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Dementia Caregivers Grief Soul Deep, Defies Labeling

When a beloved elder dies, we may have varying reactions, frequently changing moment by moment. Naturally, there’s grief and the realization that we’ve seen the last of our loved one’s physical presence. Often, however, if the death follows a long illness or significant pain, we can also feel a sense of relief that their suffering is over and we can get on with healing. It’s often the in between time – the caregiving years – that are the most difficult to label.

Read more on HealthCentral about dementia caregivers' grief:

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Hi Dolores,
My heart is with you and I'm grateful for the wisdom that you've shared in this comment for others. We who've been through this know, on a cellular level, what this means.

Thanks for your kind words about my article. Anticipatory grief never "did it" for me, either. This is something quite different. As I said in the article, there really isn't a satisfactory label for it. It's simply too deep and too personal.

I, too, am a huge supporter of the amazing care that hospice can provide, as well as their support for the family.

Blessings to you this holiday. Thank you for the gift that you just presented many readers.
Carol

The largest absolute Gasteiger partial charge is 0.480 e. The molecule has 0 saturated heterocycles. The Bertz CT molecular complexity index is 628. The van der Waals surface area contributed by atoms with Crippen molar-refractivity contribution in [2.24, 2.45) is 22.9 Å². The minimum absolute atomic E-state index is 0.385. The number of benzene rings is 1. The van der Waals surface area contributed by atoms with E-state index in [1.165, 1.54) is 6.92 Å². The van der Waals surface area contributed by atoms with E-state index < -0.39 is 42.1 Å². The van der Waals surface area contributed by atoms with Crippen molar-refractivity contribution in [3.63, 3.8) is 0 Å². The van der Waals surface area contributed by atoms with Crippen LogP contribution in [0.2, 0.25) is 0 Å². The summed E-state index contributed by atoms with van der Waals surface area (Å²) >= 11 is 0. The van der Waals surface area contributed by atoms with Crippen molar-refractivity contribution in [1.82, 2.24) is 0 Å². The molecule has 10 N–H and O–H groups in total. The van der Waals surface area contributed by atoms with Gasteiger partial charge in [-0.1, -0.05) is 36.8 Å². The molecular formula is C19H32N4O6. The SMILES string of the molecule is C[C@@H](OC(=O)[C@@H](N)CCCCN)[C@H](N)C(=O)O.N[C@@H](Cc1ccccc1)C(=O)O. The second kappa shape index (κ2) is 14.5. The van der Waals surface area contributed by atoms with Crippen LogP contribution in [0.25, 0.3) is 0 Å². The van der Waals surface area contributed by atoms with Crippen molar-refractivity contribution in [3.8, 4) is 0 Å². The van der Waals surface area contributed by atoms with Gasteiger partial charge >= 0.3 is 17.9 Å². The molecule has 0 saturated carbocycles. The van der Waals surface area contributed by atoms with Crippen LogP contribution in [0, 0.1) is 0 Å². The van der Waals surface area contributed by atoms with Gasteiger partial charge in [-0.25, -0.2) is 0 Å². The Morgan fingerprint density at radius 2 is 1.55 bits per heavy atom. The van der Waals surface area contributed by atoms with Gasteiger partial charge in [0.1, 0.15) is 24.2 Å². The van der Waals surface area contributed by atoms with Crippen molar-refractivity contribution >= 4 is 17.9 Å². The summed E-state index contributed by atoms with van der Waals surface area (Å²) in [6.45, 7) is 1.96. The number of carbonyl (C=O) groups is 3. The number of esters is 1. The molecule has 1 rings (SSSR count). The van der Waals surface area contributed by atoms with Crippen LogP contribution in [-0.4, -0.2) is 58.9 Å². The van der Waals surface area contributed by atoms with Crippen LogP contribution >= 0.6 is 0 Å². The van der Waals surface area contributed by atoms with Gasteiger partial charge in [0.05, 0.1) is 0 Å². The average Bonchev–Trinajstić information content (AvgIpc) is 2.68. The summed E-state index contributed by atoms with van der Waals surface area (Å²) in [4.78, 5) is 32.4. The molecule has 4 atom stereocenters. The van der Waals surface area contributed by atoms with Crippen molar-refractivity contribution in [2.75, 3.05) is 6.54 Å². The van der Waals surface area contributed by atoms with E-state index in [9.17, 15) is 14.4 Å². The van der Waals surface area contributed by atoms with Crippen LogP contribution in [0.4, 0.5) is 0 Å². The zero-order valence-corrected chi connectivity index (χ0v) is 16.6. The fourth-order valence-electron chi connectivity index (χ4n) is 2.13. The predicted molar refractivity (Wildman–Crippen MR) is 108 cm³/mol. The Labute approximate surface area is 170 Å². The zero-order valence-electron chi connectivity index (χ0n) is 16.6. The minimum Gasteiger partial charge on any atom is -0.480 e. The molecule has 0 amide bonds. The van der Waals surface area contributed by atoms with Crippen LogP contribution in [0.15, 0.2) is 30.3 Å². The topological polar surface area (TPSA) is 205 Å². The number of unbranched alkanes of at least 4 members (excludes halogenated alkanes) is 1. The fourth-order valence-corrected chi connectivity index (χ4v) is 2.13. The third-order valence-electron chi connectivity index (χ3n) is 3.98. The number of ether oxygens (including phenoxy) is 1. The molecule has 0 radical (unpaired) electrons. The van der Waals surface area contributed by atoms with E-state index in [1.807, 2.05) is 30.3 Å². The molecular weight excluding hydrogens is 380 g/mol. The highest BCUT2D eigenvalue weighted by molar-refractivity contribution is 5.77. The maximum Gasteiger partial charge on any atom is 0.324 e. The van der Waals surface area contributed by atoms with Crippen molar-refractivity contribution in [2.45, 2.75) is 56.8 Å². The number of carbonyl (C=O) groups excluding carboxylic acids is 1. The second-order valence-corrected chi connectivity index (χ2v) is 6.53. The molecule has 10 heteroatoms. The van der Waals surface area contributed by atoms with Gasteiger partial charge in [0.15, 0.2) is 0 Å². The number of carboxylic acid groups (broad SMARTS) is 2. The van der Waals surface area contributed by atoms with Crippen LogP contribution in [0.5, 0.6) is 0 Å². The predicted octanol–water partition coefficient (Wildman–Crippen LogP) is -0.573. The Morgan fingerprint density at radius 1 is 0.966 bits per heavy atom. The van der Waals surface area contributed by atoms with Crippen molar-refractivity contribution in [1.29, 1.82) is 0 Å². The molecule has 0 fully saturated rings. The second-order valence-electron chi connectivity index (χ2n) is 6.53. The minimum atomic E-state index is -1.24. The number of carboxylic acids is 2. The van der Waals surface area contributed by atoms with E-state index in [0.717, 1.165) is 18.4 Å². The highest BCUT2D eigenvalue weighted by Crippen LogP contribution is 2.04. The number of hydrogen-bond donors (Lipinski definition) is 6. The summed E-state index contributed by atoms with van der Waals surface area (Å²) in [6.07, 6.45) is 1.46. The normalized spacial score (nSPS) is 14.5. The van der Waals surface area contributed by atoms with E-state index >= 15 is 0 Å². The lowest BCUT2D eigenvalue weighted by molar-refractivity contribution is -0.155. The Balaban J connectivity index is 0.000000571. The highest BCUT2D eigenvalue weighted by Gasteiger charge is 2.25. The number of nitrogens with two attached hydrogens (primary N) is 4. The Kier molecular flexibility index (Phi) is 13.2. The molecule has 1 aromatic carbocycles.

My mother died at age 96 on 12/14/2014,at 7:10 PM. She probably had dementia for 20 years. While I appreciate the terms anticipatory or ambiguous grief. It is your description of soul deep grief that resonates most with me. She was my best friend, strongest supporter, fiercest defender, partner in crime - primarily practical jokes, and the greatest source of comfort when life threw me a curveball. For the many who have luckily not had to go through this experience it is difficult for most to understand the constant, never ending, crushing grief that you experience as you watch someone who is so dear to you die by inches before your eyes. As you embark on this dreadful journey the number of negative feelings you experience is terrible. It is not just grief. There is anger, resentment, fury, shame, guilt, helplessness, despair, and anguish. I have felt all of these at some point or another toward myself and most painful of all towards my poor defenseless mother. Exhaustion, you are always tired it seems. As my mothers condition worsened so did my migraines. I was raising three young sons who would never perceive the woman I loved so much, as anything but annoying, disgusting, crazy, intrusive, embarrassing, and restrictive to our lives. Yet another source of anguish. My mother adored my sons. Her patience with them was endless and my oldest was extremely ADHD. She wasn't perfect no one is but she came pretty damn close. I was told by many at one support group meeting that it was okay not to like my mom, because in essence she was no longer my mom. She was a stranger in my mother's body. It helped so much to hear that. The guilt that was always with me eased somewhat. Because they were right. This woman looked like my mom, but she would have been appalled by her behavior. So often people have said that this is such a cruel disease. It is. It is like a form of torture for the caretaker. Thankfully my mom didn't know what she was doing. In the first moments after her death I felt relief. She was finally free. No longer entombed in that living death. I saw her happy and carefree with her sister and mother. I felt calm and at ease, able to laugh and joke until yesterday. I went to Home Depot with my son and the the grief that has erupted has been debilitating. Xmas is days away and I just can't get into the spirit. I feel like I'm letting my family down even though they are treating me with extra tlc. And that is the second worst feeling after the grief, always second guessing your actions. Did I do enough? Did I take her to the right doctors, the right assisted living, the right nursing home, choose the best hospice care? I didn't even know that hospice was available for dementia patients. When my mom was hospitalized because of a seizure it was the first time I received any information. Between 11pm that night and 2pm the next day 4 doctors discussed why hospice was appropriate for my mother. At 2:01 I had signed up my mom with a hospice service. I will forever be grateful for the hospice service. It has been a fabulous support system. I already knew that she was at an outstanding nursing home. Between the fabulous nursing home employees and the excellent hospice staff they helped to prepare me for what was to come. There was always a shoulder to cry on and someone to console and encourage me. I was no longer alone. I've managed to stop beating myself up about my shortcomings. At the nursing home I was made to feel like part of a new family. My mother's social worker was my social worker. The hospice team that was assigned to take care of my mom embaced me as well. I now had a whole team of knowledgeable experts to help me make some of the very difficult end of life decisions for my mother. I still feel enormous grief but I have started to look back at all the guardian angels that helped me along the way. I am counting all my blessings, all the wonderful residents of the nursing home that became my friends and all I have learned. There is finally an end in sight for this horrible grief. Over 70 of the staff and residents at the nursing home stopped to tell me how much they loved my mom, what a difference she had made in their lives. So many thanked me for sharing her with them. Within moments of her death her room filled with employees all trying to hug and console me. It was SRO. They were praying for me, praying for my mother. I finally said "I do get to cry a little bit don't I?" We all started laughing. So in such a sad moment I found a deep feeling of joy. My mother was deeply loved. We were not alone. I have volunteered to work at the hospice office. I will return to the nursing home to visit the friends I made. And I know I will be happy again and the image I have in my mind whenever I think of mom is the vital, funny engaging woman that she was. For all of you that are out there suffering that agonizing grief you are not alone. Don't isolate yourself as I did. There are many resources available search the internet, if you don't have a Computer ask at the library, try your local or state agencies. Check out your local churches, senior centers and community centers. Hospice is covered by Medicare and Medicaid. Help and respite is out there. It's up to you to reach out and ask for help. It is amazing what complete strangers will do for you.